Upper and Lower Canada, 1838, David Rumsey Map Collection
Looking for ancestors in Canada? Whether you’re a native Canadian or you’re from the United States, you’ll find guidance in our Canadian Genealogy Crash Course webinar on May 26, with professional researcher Janice Nickerson.
You can get more details on the webinar in Family Tree Shop, and in the mean time, let these Canadian family history tips tide you over.
- Britain and France settled in Canada beginning in the late 15th century. In 1763, after the Seven Years War—during which England expelled 75 percent of Acadia’s French population—France ceded nearly all of its North American colonies to Britain. Quebec in particular retained its French identity and today, Canada is officially bilingual. Other common Canadian heritage groups include Scottish, Irish, German, Asian and First Nations (see a full list of Canadian ethnic origins here).
- In 1791, French-speaking Lower Canada was separated from English-speaking Upper Canada (these are shown in the 1838 map above). Confederation unified Canada in 1867. The Canada Act of 1982 made Canada a self-governing parliamentary democracy and a constitutional monarchy with Britain’s Queen Elizabeth II as head of state.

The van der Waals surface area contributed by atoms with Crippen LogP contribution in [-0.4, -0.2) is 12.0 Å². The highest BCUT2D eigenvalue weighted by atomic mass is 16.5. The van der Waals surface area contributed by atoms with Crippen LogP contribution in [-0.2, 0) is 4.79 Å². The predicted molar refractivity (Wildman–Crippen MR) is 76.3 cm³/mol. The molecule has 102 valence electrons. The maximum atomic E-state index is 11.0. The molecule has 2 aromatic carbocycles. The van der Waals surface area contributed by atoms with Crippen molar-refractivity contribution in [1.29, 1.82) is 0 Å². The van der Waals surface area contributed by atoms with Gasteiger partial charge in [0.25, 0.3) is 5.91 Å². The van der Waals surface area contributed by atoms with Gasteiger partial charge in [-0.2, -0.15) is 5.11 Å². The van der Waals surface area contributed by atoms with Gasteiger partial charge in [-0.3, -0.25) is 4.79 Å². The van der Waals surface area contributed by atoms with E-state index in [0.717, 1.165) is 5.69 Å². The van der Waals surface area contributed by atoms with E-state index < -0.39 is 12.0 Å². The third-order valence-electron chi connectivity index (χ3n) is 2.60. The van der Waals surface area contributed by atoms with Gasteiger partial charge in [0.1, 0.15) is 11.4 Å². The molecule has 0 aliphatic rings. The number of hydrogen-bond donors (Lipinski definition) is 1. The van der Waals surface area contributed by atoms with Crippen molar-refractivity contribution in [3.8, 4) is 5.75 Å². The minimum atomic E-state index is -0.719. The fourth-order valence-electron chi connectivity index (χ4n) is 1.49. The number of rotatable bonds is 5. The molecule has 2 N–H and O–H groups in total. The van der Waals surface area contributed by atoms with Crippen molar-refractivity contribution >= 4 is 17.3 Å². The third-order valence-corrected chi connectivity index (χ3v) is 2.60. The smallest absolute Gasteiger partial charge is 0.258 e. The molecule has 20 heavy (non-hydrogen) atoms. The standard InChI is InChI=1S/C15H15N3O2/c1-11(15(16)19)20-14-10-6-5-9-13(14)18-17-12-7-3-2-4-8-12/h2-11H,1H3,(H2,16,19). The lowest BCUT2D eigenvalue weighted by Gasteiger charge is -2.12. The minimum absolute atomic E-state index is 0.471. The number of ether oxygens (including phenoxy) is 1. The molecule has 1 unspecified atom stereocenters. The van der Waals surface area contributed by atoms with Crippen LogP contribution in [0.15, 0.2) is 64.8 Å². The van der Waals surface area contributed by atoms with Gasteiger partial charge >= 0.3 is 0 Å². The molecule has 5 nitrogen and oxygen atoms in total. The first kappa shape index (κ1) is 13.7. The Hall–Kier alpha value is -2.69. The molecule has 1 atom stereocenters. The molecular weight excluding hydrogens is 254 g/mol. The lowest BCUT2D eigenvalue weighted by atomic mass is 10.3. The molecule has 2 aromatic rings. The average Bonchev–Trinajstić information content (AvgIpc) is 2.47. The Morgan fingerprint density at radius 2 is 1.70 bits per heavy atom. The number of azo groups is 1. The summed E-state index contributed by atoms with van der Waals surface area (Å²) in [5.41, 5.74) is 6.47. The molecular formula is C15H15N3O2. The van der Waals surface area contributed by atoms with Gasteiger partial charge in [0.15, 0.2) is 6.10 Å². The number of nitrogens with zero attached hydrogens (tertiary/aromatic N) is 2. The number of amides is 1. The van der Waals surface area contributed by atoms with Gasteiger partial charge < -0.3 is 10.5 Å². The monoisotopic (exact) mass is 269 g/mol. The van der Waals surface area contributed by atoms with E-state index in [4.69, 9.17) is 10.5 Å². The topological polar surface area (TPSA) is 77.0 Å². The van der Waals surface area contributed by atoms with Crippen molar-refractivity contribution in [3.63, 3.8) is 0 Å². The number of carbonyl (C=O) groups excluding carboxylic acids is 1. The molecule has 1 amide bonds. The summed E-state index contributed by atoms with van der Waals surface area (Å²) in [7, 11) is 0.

- Places are important to know because most records were created and stored locally. With 10 provinces and three territories, Canada’s borders have shifted as new administrative divisions formed. The Geographical Names of Canada database can help you figure out place name changes.
- Starting in the 1870s, the Canadian government encouraged homesteading through land grants in the Prairie provinces of Alberta, Manitoba and Saskatchewan, attracting many Europeans and Americans. Gold rushes, railroads and lumber work attracted many Asians to western Canada.
- Library and Archives Canada (LAC) holds federal records such as censuses, passenger lists and military records. Access searchable databases, record images and research guides in the Genealogy and Family History section of its website.
- Each province also has its own archives, generally with vital records, tax records and some land records. You’ll find links to Canadian provincial archives and library websites here.
- National censuses began in 1871 and happened every 10 years. The most recent available is 1921. Find free indexes to most on FamilySearch and some on Automated Genealogy, with record images on Ancestry.com. Also see the census section of the LAC website. Various provincial, territorial and colonial censuses also took place.
Ready to dig deeper into your Canadian roots with more tips and in-depth, expert advice? Register for our May 26 Canadian Genealogy Crash Course webinar in Family Tree Shop.